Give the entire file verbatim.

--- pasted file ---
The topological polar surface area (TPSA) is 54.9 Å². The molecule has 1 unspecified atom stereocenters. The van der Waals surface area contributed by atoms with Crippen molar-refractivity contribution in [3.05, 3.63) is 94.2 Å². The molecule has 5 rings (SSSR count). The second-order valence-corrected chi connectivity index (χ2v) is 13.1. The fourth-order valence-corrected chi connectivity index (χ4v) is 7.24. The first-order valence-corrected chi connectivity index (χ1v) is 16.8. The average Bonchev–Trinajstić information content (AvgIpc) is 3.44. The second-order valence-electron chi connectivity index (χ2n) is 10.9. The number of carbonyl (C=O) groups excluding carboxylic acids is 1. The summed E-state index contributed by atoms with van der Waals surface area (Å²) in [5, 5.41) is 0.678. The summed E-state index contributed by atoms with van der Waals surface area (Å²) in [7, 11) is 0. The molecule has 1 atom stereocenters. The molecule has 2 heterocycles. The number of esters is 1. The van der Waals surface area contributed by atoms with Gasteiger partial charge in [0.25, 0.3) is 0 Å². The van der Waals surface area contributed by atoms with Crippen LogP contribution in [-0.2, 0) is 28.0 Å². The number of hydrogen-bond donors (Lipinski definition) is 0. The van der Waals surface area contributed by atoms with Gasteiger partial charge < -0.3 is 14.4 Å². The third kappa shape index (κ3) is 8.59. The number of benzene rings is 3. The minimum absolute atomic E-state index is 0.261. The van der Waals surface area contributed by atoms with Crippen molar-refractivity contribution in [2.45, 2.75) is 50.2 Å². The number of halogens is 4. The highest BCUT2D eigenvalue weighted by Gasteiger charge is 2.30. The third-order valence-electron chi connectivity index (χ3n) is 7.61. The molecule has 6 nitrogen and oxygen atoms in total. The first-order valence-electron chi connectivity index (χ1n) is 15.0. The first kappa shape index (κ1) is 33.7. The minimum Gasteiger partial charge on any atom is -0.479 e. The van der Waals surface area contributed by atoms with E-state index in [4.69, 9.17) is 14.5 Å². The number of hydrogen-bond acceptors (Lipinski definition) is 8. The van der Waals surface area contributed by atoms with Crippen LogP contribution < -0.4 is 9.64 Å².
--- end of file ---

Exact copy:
The topological polar surface area (TPSA) is 54.9 Å². The molecule has 1 unspecified atom stereocenters. The van der Waals surface area contributed by atoms with Crippen molar-refractivity contribution in [3.05, 3.63) is 94.2 Å². The molecule has 5 rings (SSSR count). The second-order valence-corrected chi connectivity index (χ2v) is 13.1. The fourth-order valence-corrected chi connectivity index (χ4v) is 7.24. The first-order valence-corrected chi connectivity index (χ1v) is 16.8. The average Bonchev–Trinajstić information content (AvgIpc) is 3.44. The second-order valence-electron chi connectivity index (χ2n) is 10.9. The number of carbonyl (C=O) groups excluding carboxylic acids is 1. The summed E-state index contributed by atoms with van der Waals surface area (Å²) in [5, 5.41) is 0.678. The summed E-state index contributed by atoms with van der Waals surface area (Å²) in [7, 11) is 0. The molecule has 1 atom stereocenters. The molecule has 2 heterocycles. The number of esters is 1. The van der Waals surface area contributed by atoms with Gasteiger partial charge in [0.25, 0.3) is 0 Å². The van der Waals surface area contributed by atoms with Crippen LogP contribution in [-0.2, 0) is 28.0 Å². The number of hydrogen-bond donors (Lipinski definition) is 0. The van der Waals surface area contributed by atoms with Gasteiger partial charge < -0.3 is 14.4 Å². The third kappa shape index (κ3) is 8.59. The number of benzene rings is 3. The minimum absolute atomic E-state index is 0.261. The van der Waals surface area contributed by atoms with Crippen molar-refractivity contribution in [2.45, 2.75) is 50.2 Å². The number of halogens is 4. The highest BCUT2D eigenvalue weighted by Gasteiger charge is 2.30. The third-order valence-electron chi connectivity index (χ3n) is 7.61. The molecule has 6 nitrogen and oxygen atoms in total. The first-order valence-electron chi connectivity index (χ1n) is 15.0. The first kappa shape index (κ1) is 33.7. The minimum Gasteiger partial charge on any atom is -0.479 e. The van der Waals surface area contributed by atoms with E-state index in [4.69, 9.17) is 14.5 Å². The number of hydrogen-bond acceptors (Lipinski definition) is 8. The van der Waals surface area contributed by atoms with Crippen LogP contribution < -0.4 is 9.64 Å².